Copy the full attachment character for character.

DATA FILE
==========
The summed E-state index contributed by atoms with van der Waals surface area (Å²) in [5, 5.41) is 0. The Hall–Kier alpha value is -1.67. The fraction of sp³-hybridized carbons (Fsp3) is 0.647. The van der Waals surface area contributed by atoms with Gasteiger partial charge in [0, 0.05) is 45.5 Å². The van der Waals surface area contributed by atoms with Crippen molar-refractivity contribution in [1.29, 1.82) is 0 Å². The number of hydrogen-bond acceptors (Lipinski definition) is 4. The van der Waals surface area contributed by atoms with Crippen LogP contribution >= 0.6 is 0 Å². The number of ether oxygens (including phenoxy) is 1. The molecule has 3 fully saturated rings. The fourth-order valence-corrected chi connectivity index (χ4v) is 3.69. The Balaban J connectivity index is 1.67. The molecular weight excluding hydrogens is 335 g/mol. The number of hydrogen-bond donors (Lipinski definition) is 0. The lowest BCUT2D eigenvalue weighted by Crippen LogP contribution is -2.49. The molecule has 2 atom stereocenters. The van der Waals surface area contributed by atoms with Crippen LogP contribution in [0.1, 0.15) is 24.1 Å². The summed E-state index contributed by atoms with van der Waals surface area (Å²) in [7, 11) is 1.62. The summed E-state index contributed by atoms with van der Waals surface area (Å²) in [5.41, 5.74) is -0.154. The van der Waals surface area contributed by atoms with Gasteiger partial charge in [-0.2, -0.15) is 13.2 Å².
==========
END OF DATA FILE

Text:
The summed E-state index contributed by atoms with van der Waals surface area (Å²) in [5, 5.41) is 0. The Hall–Kier alpha value is -1.67. The fraction of sp³-hybridized carbons (Fsp3) is 0.647. The van der Waals surface area contributed by atoms with Gasteiger partial charge in [0, 0.05) is 45.5 Å². The van der Waals surface area contributed by atoms with Crippen molar-refractivity contribution in [1.29, 1.82) is 0 Å². The number of hydrogen-bond acceptors (Lipinski definition) is 4. The van der Waals surface area contributed by atoms with Crippen LogP contribution >= 0.6 is 0 Å². The number of ether oxygens (including phenoxy) is 1. The molecule has 3 fully saturated rings. The fourth-order valence-corrected chi connectivity index (χ4v) is 3.69. The Balaban J connectivity index is 1.67. The molecular weight excluding hydrogens is 335 g/mol. The number of hydrogen-bond donors (Lipinski definition) is 0. The lowest BCUT2D eigenvalue weighted by Crippen LogP contribution is -2.49. The molecule has 2 atom stereocenters. The van der Waals surface area contributed by atoms with Crippen LogP contribution in [0.1, 0.15) is 24.1 Å². The summed E-state index contributed by atoms with van der Waals surface area (Å²) in [7, 11) is 1.62. The summed E-state index contributed by atoms with van der Waals surface area (Å²) in [5.41, 5.74) is -0.154. The van der Waals surface area contributed by atoms with Gasteiger partial charge in [-0.2, -0.15) is 13.2 Å².